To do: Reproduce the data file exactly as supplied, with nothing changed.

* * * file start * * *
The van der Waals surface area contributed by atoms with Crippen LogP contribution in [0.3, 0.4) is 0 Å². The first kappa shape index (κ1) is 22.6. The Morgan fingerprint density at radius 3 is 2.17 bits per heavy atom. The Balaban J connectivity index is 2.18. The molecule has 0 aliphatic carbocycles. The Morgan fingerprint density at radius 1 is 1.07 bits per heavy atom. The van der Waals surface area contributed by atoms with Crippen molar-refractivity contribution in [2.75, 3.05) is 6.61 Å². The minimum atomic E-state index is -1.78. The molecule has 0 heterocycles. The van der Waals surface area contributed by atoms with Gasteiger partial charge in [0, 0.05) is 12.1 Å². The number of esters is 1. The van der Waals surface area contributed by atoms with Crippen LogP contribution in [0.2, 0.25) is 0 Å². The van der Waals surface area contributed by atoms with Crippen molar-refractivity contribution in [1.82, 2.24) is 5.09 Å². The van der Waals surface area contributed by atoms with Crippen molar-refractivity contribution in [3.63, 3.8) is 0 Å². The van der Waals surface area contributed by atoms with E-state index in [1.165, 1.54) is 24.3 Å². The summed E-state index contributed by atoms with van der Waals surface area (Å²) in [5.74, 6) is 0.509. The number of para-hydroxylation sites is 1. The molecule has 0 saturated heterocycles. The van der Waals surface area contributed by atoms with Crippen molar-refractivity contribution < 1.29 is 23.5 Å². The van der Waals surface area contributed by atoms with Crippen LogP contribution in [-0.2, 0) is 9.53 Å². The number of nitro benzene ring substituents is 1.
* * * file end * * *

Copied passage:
The van der Waals surface area contributed by atoms with Crippen LogP contribution in [0.3, 0.4) is 0 Å². The first kappa shape index (κ1) is 22.6. The Morgan fingerprint density at radius 3 is 2.17 bits per heavy atom. The Balaban J connectivity index is 2.18. The molecule has 0 aliphatic carbocycles. The Morgan fingerprint density at radius 1 is 1.07 bits per heavy atom. The van der Waals surface area contributed by atoms with Crippen molar-refractivity contribution in [2.75, 3.05) is 6.61 Å². The minimum atomic E-state index is -1.78. The molecule has 0 heterocycles. The van der Waals surface area contributed by atoms with Gasteiger partial charge in [0, 0.05) is 12.1 Å². The number of esters is 1. The van der Waals surface area contributed by atoms with Crippen LogP contribution in [0.2, 0.25) is 0 Å². The van der Waals surface area contributed by atoms with Crippen molar-refractivity contribution in [1.82, 2.24) is 5.09 Å². The van der Waals surface area contributed by atoms with Crippen molar-refractivity contribution in [3.63, 3.8) is 0 Å². The van der Waals surface area contributed by atoms with E-state index in [1.165, 1.54) is 24.3 Å². The summed E-state index contributed by atoms with van der Waals surface area (Å²) in [5.74, 6) is 0.509. The number of para-hydroxylation sites is 1. The molecule has 0 saturated heterocycles. The van der Waals surface area contributed by atoms with Crippen molar-refractivity contribution < 1.29 is 23.5 Å². The van der Waals surface area contributed by atoms with Crippen LogP contribution in [-0.2, 0) is 9.53 Å². The number of nitro benzene ring substituents is 1.